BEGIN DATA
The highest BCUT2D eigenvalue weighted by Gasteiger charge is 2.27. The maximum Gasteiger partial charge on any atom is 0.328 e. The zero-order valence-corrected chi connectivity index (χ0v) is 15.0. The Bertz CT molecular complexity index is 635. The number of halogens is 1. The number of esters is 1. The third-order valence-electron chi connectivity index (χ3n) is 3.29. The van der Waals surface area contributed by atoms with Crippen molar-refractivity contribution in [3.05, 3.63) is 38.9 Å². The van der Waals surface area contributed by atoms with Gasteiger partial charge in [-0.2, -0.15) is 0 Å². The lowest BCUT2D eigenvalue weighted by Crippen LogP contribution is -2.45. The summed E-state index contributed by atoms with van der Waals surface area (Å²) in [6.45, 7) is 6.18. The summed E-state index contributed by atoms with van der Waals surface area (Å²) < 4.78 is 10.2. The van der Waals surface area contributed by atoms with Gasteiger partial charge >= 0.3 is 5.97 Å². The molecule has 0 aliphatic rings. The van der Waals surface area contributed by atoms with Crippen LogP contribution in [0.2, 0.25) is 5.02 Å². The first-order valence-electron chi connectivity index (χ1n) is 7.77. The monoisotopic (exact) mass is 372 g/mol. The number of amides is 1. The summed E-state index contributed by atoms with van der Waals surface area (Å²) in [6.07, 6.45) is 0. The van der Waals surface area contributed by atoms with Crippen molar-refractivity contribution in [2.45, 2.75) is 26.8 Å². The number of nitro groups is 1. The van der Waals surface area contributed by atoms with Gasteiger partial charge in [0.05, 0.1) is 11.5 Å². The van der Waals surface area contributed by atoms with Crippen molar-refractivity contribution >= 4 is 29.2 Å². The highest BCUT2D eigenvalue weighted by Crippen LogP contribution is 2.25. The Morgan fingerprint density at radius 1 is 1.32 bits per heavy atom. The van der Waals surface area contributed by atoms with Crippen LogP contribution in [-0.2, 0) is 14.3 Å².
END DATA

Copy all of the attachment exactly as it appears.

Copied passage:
The highest BCUT2D eigenvalue weighted by Gasteiger charge is 2.27. The maximum Gasteiger partial charge on any atom is 0.328 e. The zero-order valence-corrected chi connectivity index (χ0v) is 15.0. The Bertz CT molecular complexity index is 635. The number of halogens is 1. The number of esters is 1. The third-order valence-electron chi connectivity index (χ3n) is 3.29. The van der Waals surface area contributed by atoms with Crippen molar-refractivity contribution in [3.05, 3.63) is 38.9 Å². The van der Waals surface area contributed by atoms with Gasteiger partial charge in [-0.2, -0.15) is 0 Å². The lowest BCUT2D eigenvalue weighted by Crippen LogP contribution is -2.45. The summed E-state index contributed by atoms with van der Waals surface area (Å²) in [6.45, 7) is 6.18. The summed E-state index contributed by atoms with van der Waals surface area (Å²) < 4.78 is 10.2. The van der Waals surface area contributed by atoms with Gasteiger partial charge >= 0.3 is 5.97 Å². The molecule has 0 aliphatic rings. The van der Waals surface area contributed by atoms with Crippen LogP contribution in [0.2, 0.25) is 5.02 Å². The first-order valence-electron chi connectivity index (χ1n) is 7.77. The monoisotopic (exact) mass is 372 g/mol. The number of amides is 1. The summed E-state index contributed by atoms with van der Waals surface area (Å²) in [6.07, 6.45) is 0. The van der Waals surface area contributed by atoms with Crippen molar-refractivity contribution in [2.45, 2.75) is 26.8 Å². The number of nitro groups is 1. The van der Waals surface area contributed by atoms with Gasteiger partial charge in [0.05, 0.1) is 11.5 Å². The van der Waals surface area contributed by atoms with Crippen molar-refractivity contribution >= 4 is 29.2 Å². The highest BCUT2D eigenvalue weighted by Crippen LogP contribution is 2.25. The Morgan fingerprint density at radius 1 is 1.32 bits per heavy atom. The van der Waals surface area contributed by atoms with Crippen LogP contribution in [-0.2, 0) is 14.3 Å².